Training: The Missing Step in the Sales Process

Training, Sales, Product Training

Closing out a sale signals the commencement of a client onboarding process. For many companies, this means an installation, set-up, and customizations. One of the most important elements in client onboarding that is often left out is training. Training will have a major impact on the client satisfaction with your product and the client’s impression of your company.

Pre-sales demos should not be considered training. During the pre-sales time, your client was exploring the functionality of your product and still prospecting other options. After a client has selected your product, they now have an open mind on moving forward with their chosen solution. You don’t have to sell them on the features anymore; you need to teach them how they are now going to use these features to carry out their end goal with your product.

Training and guidance on “the basics” is crucial. Without some sort of instruction manual, your client is going to quickly become frustrated with the functionality of your product. Many companies provide manuals, but in my experience opening up an 89 page PDF file when I am having an issue can be a little daunting. This is why any company performing product training needs to have a variety of media formats available: resource library of videos, help index, FAQ resources, and access to a support team.

Make sure your client is getting the full value of the product through training. If left to their own to explore, a client might not find out all the features available in their newly purchased products. Companies don’t realize that many of the features, tricks, and shortcuts are not always as intuitive as you would like for them to be. This is also where a great human interaction can come into place. Having a dedicated product trainer or subject matter expert talk with the client about their plans and expectations for the product will allow the training session to cover the important segments that apply to the client’s specific goals.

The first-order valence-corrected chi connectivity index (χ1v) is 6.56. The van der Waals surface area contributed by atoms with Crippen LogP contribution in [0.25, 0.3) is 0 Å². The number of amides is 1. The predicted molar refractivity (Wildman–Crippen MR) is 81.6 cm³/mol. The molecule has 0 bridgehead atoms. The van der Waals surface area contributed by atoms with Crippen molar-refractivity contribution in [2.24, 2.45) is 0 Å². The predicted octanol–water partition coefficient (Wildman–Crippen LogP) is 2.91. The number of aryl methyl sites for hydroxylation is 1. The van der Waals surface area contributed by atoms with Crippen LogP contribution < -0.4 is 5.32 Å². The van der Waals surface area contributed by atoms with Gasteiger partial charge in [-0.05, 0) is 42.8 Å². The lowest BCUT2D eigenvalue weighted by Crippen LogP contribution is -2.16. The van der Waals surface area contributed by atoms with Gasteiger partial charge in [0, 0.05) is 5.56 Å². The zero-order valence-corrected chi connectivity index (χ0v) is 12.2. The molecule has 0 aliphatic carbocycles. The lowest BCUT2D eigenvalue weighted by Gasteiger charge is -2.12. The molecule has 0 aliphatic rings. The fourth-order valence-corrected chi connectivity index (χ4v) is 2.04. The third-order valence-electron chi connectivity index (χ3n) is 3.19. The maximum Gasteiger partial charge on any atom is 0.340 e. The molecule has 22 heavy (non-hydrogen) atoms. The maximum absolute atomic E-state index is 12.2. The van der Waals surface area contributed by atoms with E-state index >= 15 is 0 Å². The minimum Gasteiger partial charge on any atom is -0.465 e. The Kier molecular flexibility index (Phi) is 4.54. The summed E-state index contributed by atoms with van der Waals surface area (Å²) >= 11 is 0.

Training is a way to cross-sell. Perhaps you have a product line that ranges in price and scale of functionality. Getting a client started with the smaller scale product gives you the opportunity to impress them with your product, and intrigues them into what might be possible with your premium models or services. Their satisfaction with your product is going to leave them coming back for more, and seeing your company as the expert in this product line.

If you are left wondering HOW to performing product training, know that there is not one perfect solution. This is where the term “blended” learning comes into play. Having a dedicated trainer or support team coupled with a resource library is really the best option so that some clients can self-serve while others can speak to someone directly when a question comes up.